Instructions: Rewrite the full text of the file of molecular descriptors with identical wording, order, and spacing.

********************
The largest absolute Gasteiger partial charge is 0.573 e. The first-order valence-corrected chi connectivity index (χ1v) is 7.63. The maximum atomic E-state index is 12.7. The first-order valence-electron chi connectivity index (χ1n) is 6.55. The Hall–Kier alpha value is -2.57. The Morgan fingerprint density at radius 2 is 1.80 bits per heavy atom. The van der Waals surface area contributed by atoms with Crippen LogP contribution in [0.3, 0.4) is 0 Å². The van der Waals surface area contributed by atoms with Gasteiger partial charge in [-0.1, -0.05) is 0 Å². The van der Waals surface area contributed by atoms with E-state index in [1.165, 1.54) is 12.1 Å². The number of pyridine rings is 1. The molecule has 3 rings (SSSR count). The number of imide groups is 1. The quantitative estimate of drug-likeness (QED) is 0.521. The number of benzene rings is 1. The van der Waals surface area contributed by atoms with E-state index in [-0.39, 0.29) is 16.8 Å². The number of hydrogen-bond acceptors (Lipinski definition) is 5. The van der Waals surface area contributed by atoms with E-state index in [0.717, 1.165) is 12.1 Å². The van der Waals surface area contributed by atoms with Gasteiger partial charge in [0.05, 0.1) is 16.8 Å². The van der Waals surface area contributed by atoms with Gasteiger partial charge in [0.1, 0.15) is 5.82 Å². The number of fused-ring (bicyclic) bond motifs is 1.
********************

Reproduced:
The largest absolute Gasteiger partial charge is 0.573 e. The first-order valence-corrected chi connectivity index (χ1v) is 7.63. The maximum atomic E-state index is 12.7. The first-order valence-electron chi connectivity index (χ1n) is 6.55. The Hall–Kier alpha value is -2.57. The Morgan fingerprint density at radius 2 is 1.80 bits per heavy atom. The van der Waals surface area contributed by atoms with Crippen LogP contribution in [0.3, 0.4) is 0 Å². The van der Waals surface area contributed by atoms with Gasteiger partial charge in [-0.1, -0.05) is 0 Å². The van der Waals surface area contributed by atoms with E-state index in [1.165, 1.54) is 12.1 Å². The number of pyridine rings is 1. The molecule has 3 rings (SSSR count). The number of imide groups is 1. The quantitative estimate of drug-likeness (QED) is 0.521. The number of benzene rings is 1. The van der Waals surface area contributed by atoms with E-state index in [-0.39, 0.29) is 16.8 Å². The number of hydrogen-bond acceptors (Lipinski definition) is 5. The van der Waals surface area contributed by atoms with E-state index in [0.717, 1.165) is 12.1 Å². The van der Waals surface area contributed by atoms with Gasteiger partial charge in [0.05, 0.1) is 16.8 Å². The van der Waals surface area contributed by atoms with Gasteiger partial charge in [0.1, 0.15) is 5.82 Å². The number of fused-ring (bicyclic) bond motifs is 1.